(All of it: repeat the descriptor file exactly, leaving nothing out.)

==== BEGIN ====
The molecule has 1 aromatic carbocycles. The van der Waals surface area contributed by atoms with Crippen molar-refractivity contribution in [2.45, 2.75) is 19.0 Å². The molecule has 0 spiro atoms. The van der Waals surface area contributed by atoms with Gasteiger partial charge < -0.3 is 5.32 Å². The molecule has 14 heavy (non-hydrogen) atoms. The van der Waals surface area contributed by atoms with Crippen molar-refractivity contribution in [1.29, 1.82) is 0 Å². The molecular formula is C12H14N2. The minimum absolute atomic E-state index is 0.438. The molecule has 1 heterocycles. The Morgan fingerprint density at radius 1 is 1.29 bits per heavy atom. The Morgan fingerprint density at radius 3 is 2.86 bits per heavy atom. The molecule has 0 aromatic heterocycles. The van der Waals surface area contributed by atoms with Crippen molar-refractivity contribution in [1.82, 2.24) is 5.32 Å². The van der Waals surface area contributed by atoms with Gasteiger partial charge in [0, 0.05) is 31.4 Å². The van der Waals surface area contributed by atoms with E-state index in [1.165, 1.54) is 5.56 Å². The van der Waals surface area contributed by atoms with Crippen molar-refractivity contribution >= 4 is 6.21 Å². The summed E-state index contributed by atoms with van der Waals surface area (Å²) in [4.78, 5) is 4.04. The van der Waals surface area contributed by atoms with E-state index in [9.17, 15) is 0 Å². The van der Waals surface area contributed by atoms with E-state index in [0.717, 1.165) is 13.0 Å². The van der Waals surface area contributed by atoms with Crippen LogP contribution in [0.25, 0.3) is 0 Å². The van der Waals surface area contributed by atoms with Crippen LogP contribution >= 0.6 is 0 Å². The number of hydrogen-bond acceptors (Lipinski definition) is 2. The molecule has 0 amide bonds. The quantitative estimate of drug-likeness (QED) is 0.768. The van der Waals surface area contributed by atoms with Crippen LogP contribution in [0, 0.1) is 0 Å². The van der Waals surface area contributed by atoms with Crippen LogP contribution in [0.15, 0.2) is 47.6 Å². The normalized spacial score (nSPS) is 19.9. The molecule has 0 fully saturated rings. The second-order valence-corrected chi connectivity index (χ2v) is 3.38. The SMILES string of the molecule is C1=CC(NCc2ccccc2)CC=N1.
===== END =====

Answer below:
The molecule has 1 aromatic carbocycles. The van der Waals surface area contributed by atoms with Crippen molar-refractivity contribution in [2.45, 2.75) is 19.0 Å². The molecule has 0 spiro atoms. The van der Waals surface area contributed by atoms with Gasteiger partial charge < -0.3 is 5.32 Å². The molecule has 14 heavy (non-hydrogen) atoms. The van der Waals surface area contributed by atoms with Crippen molar-refractivity contribution in [1.29, 1.82) is 0 Å². The molecular formula is C12H14N2. The minimum absolute atomic E-state index is 0.438. The molecule has 1 heterocycles. The Morgan fingerprint density at radius 1 is 1.29 bits per heavy atom. The Morgan fingerprint density at radius 3 is 2.86 bits per heavy atom. The molecule has 0 aromatic heterocycles. The van der Waals surface area contributed by atoms with Crippen molar-refractivity contribution in [1.82, 2.24) is 5.32 Å². The van der Waals surface area contributed by atoms with Gasteiger partial charge in [0, 0.05) is 31.4 Å². The van der Waals surface area contributed by atoms with E-state index in [1.165, 1.54) is 5.56 Å². The van der Waals surface area contributed by atoms with Crippen molar-refractivity contribution >= 4 is 6.21 Å². The summed E-state index contributed by atoms with van der Waals surface area (Å²) in [4.78, 5) is 4.04. The van der Waals surface area contributed by atoms with E-state index in [9.17, 15) is 0 Å². The van der Waals surface area contributed by atoms with E-state index in [0.717, 1.165) is 13.0 Å². The van der Waals surface area contributed by atoms with Crippen LogP contribution in [0.25, 0.3) is 0 Å². The van der Waals surface area contributed by atoms with Crippen LogP contribution >= 0.6 is 0 Å². The number of hydrogen-bond acceptors (Lipinski definition) is 2. The molecule has 0 amide bonds. The quantitative estimate of drug-likeness (QED) is 0.768. The van der Waals surface area contributed by atoms with Crippen LogP contribution in [0, 0.1) is 0 Å². The van der Waals surface area contributed by atoms with Crippen LogP contribution in [0.15, 0.2) is 47.6 Å². The normalized spacial score (nSPS) is 19.9. The molecule has 0 fully saturated rings. The second-order valence-corrected chi connectivity index (χ2v) is 3.38. The SMILES string of the molecule is C1=CC(NCc2ccccc2)CC=N1.